The successor to Dr. Maloney will speak about him, and I, therefore, shall confine myself to the man whose successor I am in this House, Frank Anstey. I remember him as I first saw him in 1901 or early in 1902. I was- a young man then. I saw him at a meeting of a. debating society in Melbourne called the Free Discussion Society and I heard him speak on the now well-known subject of the Abolition of State Parliaments. I shall always remember him. He was not then -in Parliament. He had stood for East BourkeBoroughs in 1900, but he had yet to begin that illustrious political career of his. I shall never forget him. Any one who had “felt the wand of the enchanter could never forget the enchanter. I came not into such close contact with him as. did my leader, but I remember the impression that he made on. every body who was near him. He was an. inspiration to the Labour movement, an inspiration to the people of Victoria and an inspiration to Australia generally. He was a man who had tremendous courage. When he thought a thing was right he did not hesitate to differ even from his nearest friends and closest associates. He differed from his own party. The Attorney-General (Mr. Hughes) will remember the classic instance in 1915 when Anstey courted the indignation not only of his parliamentary colleagues, but also of the rank and file of his own party outside, by urging that it was unnecessary to proceed with the proposed Constitution alterations, because in time of war the Commonwealth Parliament possessed all the powers that the Constitution alterations were designed to give to it. Although that opinion was scouted by every body at that time, and was ridiculed by none more than by the lawyers, it was only a year later that the High Court actually laid it down formally that the opinion he expressed was correct. That indicated the clear-mindedness of the man and his determination to fight alone, if necessary, for what he believed to be right. Although I owe my entrance to this Parliament to his retirement from active participation in political life, I regretted that retirement as much as anybody. I did my best to encourage him to continue his parliamentary career. It -was not until I saw in his own writing a declaration of his determination not to seek re-election in the Bourke constituency that I became a candidate for selection for that electorate. The people of Bourke will always cherish his memory. He was associated with them for 32 years, but it was not an association, as one might imagine, with a man who took his duties easily. No man lived a more ‘intense, difficult and strenuous life than did Prank Anstey. He terminated his political career with a feeling of disappointment that what he had done for the people was not appreciated by them. But the people knew that Anstey made a mistake in that. He was just as dear to the people of Bourke when he left this Parliament as he was in the heyday of his vigour and popularity. Had he sought to continue to represent them, he could have been the member for Bourke to the day of his death.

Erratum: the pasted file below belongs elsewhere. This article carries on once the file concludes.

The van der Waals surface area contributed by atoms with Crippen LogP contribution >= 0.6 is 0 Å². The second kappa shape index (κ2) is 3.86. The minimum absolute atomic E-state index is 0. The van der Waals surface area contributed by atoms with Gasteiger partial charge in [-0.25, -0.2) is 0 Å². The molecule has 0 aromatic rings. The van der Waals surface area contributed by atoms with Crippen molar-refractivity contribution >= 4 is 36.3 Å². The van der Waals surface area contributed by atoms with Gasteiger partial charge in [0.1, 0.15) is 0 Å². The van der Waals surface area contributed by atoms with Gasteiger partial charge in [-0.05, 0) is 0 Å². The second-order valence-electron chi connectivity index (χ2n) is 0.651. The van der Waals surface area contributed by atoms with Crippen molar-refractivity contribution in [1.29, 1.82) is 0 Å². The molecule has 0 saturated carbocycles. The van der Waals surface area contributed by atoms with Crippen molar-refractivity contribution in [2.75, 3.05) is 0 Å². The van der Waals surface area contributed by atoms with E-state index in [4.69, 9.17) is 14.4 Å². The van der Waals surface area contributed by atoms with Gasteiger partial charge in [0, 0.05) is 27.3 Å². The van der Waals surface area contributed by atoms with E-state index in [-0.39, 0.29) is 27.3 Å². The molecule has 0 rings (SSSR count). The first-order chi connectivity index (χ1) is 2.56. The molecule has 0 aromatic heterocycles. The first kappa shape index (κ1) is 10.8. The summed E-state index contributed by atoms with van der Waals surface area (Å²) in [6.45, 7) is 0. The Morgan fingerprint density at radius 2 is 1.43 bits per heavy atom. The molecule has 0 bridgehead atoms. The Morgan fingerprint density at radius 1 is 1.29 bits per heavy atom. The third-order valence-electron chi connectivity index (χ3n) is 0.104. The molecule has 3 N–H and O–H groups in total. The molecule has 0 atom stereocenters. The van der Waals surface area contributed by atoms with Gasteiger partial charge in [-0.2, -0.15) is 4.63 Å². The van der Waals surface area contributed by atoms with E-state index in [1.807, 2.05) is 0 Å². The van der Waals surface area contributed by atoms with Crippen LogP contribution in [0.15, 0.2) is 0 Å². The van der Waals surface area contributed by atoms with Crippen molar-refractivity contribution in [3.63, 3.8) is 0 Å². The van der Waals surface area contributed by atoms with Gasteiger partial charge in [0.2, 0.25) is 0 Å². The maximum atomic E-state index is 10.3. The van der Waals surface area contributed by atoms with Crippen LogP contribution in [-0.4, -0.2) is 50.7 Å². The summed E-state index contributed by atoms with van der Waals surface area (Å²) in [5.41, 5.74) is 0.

– I shall not say one half of what 1 should like to say on this occasion. I have been a member of this Parliament during the active attendance in it of all of the men whose names are now before the House, and I could say something of all of them. But there is near and dear to my heart the memory of Harry Gregory, an old friend with whom I sat in this chamber for 21 yea i*3. I wish to bear testimony to his loyalty, sincerity of purpose, and intense adherence and fidelity to public duty. I feel the loss of Harry (Gregory very greatly indeed. There is no question that his attention to public service at his great age was as exhaustive as that of the youngest member of this chamber. He gave scrupulous attention to every task. As a member of the Parliament of Western Australia he accomplished many valuable things and .it has been trulysaid that the mining laws which he was instrumental in placing on the statutebook of that State are the finest in the world. He himself was a miner and a prospector, and in making those laws he used a great knowledge which was the fruit of personal experience. That legislation is a permanent part of the legal structure of Western Australia, and it has been copied by the United States of America and other countries. This country lost a very great man by the death of Harry Gregory.